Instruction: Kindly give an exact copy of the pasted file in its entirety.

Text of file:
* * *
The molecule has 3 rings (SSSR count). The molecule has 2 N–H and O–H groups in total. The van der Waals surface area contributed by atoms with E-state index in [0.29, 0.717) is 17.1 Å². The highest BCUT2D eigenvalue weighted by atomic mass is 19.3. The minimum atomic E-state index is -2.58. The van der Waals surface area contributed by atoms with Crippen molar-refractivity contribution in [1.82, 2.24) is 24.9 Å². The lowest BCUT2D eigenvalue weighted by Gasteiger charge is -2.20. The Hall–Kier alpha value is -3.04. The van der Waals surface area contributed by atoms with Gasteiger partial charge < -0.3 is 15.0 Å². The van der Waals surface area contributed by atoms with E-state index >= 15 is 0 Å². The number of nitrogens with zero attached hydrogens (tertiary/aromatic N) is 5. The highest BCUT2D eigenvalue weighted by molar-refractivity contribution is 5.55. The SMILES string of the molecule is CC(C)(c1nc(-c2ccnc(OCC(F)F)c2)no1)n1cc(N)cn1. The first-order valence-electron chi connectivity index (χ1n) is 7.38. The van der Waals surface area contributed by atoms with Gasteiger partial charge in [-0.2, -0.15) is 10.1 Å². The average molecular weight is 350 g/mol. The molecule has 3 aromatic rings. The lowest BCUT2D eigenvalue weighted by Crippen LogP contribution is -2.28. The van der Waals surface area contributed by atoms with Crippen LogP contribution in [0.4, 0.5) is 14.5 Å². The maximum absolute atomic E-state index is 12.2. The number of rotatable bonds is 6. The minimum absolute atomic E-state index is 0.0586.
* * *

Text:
The molecule has 3 rings (SSSR count). The molecule has 2 N–H and O–H groups in total. The van der Waals surface area contributed by atoms with E-state index in [0.29, 0.717) is 17.1 Å². The highest BCUT2D eigenvalue weighted by atomic mass is 19.3. The minimum atomic E-state index is -2.58. The van der Waals surface area contributed by atoms with Crippen molar-refractivity contribution in [1.82, 2.24) is 24.9 Å². The lowest BCUT2D eigenvalue weighted by Gasteiger charge is -2.20. The Hall–Kier alpha value is -3.04. The van der Waals surface area contributed by atoms with Gasteiger partial charge < -0.3 is 15.0 Å². The van der Waals surface area contributed by atoms with E-state index >= 15 is 0 Å². The number of nitrogens with zero attached hydrogens (tertiary/aromatic N) is 5. The highest BCUT2D eigenvalue weighted by molar-refractivity contribution is 5.55. The SMILES string of the molecule is CC(C)(c1nc(-c2ccnc(OCC(F)F)c2)no1)n1cc(N)cn1. The first-order valence-electron chi connectivity index (χ1n) is 7.38. The van der Waals surface area contributed by atoms with Gasteiger partial charge in [-0.2, -0.15) is 10.1 Å². The average molecular weight is 350 g/mol. The molecule has 3 aromatic rings. The lowest BCUT2D eigenvalue weighted by Crippen LogP contribution is -2.28. The van der Waals surface area contributed by atoms with Crippen LogP contribution in [0.4, 0.5) is 14.5 Å². The maximum absolute atomic E-state index is 12.2. The number of rotatable bonds is 6. The minimum absolute atomic E-state index is 0.0586.